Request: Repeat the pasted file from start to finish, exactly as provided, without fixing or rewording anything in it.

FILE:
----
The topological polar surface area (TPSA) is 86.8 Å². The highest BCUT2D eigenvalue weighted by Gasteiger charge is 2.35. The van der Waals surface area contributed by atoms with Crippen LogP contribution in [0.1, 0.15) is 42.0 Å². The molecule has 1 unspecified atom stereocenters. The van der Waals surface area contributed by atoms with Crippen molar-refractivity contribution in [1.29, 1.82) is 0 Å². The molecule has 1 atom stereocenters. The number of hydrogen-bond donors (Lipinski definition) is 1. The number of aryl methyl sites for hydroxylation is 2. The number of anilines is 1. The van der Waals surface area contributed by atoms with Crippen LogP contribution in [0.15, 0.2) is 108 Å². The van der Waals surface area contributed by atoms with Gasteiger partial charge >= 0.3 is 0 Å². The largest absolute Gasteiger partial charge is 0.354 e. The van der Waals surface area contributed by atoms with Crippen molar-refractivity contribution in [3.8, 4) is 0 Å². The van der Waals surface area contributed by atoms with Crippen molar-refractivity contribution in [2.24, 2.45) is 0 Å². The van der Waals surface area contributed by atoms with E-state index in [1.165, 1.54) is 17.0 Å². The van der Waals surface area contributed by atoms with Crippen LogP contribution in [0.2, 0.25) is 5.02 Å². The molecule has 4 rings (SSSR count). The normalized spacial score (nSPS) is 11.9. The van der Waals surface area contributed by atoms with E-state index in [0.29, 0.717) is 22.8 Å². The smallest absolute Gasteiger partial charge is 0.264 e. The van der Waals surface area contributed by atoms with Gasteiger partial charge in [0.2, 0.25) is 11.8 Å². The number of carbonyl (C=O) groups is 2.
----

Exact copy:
The topological polar surface area (TPSA) is 86.8 Å². The highest BCUT2D eigenvalue weighted by Gasteiger charge is 2.35. The van der Waals surface area contributed by atoms with Crippen LogP contribution in [0.1, 0.15) is 42.0 Å². The molecule has 1 unspecified atom stereocenters. The van der Waals surface area contributed by atoms with Crippen molar-refractivity contribution in [1.29, 1.82) is 0 Å². The molecule has 1 atom stereocenters. The number of hydrogen-bond donors (Lipinski definition) is 1. The number of aryl methyl sites for hydroxylation is 2. The number of anilines is 1. The van der Waals surface area contributed by atoms with Crippen LogP contribution in [0.15, 0.2) is 108 Å². The van der Waals surface area contributed by atoms with Gasteiger partial charge >= 0.3 is 0 Å². The largest absolute Gasteiger partial charge is 0.354 e. The van der Waals surface area contributed by atoms with Crippen molar-refractivity contribution in [3.8, 4) is 0 Å². The van der Waals surface area contributed by atoms with Crippen molar-refractivity contribution in [2.24, 2.45) is 0 Å². The van der Waals surface area contributed by atoms with E-state index in [1.165, 1.54) is 17.0 Å². The van der Waals surface area contributed by atoms with Crippen LogP contribution in [0.2, 0.25) is 5.02 Å². The molecule has 4 rings (SSSR count). The normalized spacial score (nSPS) is 11.9. The van der Waals surface area contributed by atoms with E-state index in [0.29, 0.717) is 22.8 Å². The smallest absolute Gasteiger partial charge is 0.264 e. The van der Waals surface area contributed by atoms with Gasteiger partial charge in [0.2, 0.25) is 11.8 Å². The number of carbonyl (C=O) groups is 2.